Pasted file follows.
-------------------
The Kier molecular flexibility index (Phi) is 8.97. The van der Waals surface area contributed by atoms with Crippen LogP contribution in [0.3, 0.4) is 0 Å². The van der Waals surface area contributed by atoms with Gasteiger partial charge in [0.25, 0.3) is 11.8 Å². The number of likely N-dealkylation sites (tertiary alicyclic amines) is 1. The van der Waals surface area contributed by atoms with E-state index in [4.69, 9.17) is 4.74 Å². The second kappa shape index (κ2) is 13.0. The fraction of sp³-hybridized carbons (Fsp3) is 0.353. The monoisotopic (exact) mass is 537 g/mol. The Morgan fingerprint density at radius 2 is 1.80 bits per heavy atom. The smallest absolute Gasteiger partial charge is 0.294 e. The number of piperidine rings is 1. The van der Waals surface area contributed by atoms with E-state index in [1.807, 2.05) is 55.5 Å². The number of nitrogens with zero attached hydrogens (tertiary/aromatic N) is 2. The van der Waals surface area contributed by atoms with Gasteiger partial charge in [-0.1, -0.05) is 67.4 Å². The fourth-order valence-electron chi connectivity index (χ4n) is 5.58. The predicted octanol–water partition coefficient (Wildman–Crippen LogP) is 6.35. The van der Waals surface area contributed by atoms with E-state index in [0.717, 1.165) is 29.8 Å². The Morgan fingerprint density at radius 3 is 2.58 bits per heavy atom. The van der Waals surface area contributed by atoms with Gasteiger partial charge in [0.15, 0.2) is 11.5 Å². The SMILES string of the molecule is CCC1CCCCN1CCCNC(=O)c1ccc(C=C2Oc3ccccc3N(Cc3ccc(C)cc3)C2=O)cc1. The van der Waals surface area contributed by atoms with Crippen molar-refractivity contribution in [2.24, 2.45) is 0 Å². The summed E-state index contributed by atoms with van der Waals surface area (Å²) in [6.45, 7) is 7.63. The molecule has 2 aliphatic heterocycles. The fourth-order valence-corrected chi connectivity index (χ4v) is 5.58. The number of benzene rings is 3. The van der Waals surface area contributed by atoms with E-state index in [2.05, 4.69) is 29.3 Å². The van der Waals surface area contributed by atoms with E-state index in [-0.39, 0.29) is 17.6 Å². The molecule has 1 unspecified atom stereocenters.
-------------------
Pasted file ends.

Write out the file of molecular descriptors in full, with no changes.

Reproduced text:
The Kier molecular flexibility index (Phi) is 8.97. The van der Waals surface area contributed by atoms with Crippen LogP contribution in [0.3, 0.4) is 0 Å². The van der Waals surface area contributed by atoms with Gasteiger partial charge in [0.25, 0.3) is 11.8 Å². The number of likely N-dealkylation sites (tertiary alicyclic amines) is 1. The van der Waals surface area contributed by atoms with E-state index in [4.69, 9.17) is 4.74 Å². The second kappa shape index (κ2) is 13.0. The fraction of sp³-hybridized carbons (Fsp3) is 0.353. The monoisotopic (exact) mass is 537 g/mol. The Morgan fingerprint density at radius 2 is 1.80 bits per heavy atom. The smallest absolute Gasteiger partial charge is 0.294 e. The number of piperidine rings is 1. The van der Waals surface area contributed by atoms with E-state index in [1.807, 2.05) is 55.5 Å². The number of nitrogens with zero attached hydrogens (tertiary/aromatic N) is 2. The van der Waals surface area contributed by atoms with Gasteiger partial charge in [-0.1, -0.05) is 67.4 Å². The fourth-order valence-electron chi connectivity index (χ4n) is 5.58. The predicted octanol–water partition coefficient (Wildman–Crippen LogP) is 6.35. The van der Waals surface area contributed by atoms with E-state index in [0.717, 1.165) is 29.8 Å². The Morgan fingerprint density at radius 3 is 2.58 bits per heavy atom. The van der Waals surface area contributed by atoms with Gasteiger partial charge in [0.15, 0.2) is 11.5 Å². The SMILES string of the molecule is CCC1CCCCN1CCCNC(=O)c1ccc(C=C2Oc3ccccc3N(Cc3ccc(C)cc3)C2=O)cc1. The van der Waals surface area contributed by atoms with Crippen molar-refractivity contribution in [2.24, 2.45) is 0 Å². The summed E-state index contributed by atoms with van der Waals surface area (Å²) in [6.45, 7) is 7.63. The molecule has 2 aliphatic heterocycles. The fourth-order valence-corrected chi connectivity index (χ4v) is 5.58. The number of benzene rings is 3. The van der Waals surface area contributed by atoms with E-state index in [2.05, 4.69) is 29.3 Å². The van der Waals surface area contributed by atoms with E-state index in [-0.39, 0.29) is 17.6 Å². The molecule has 1 unspecified atom stereocenters.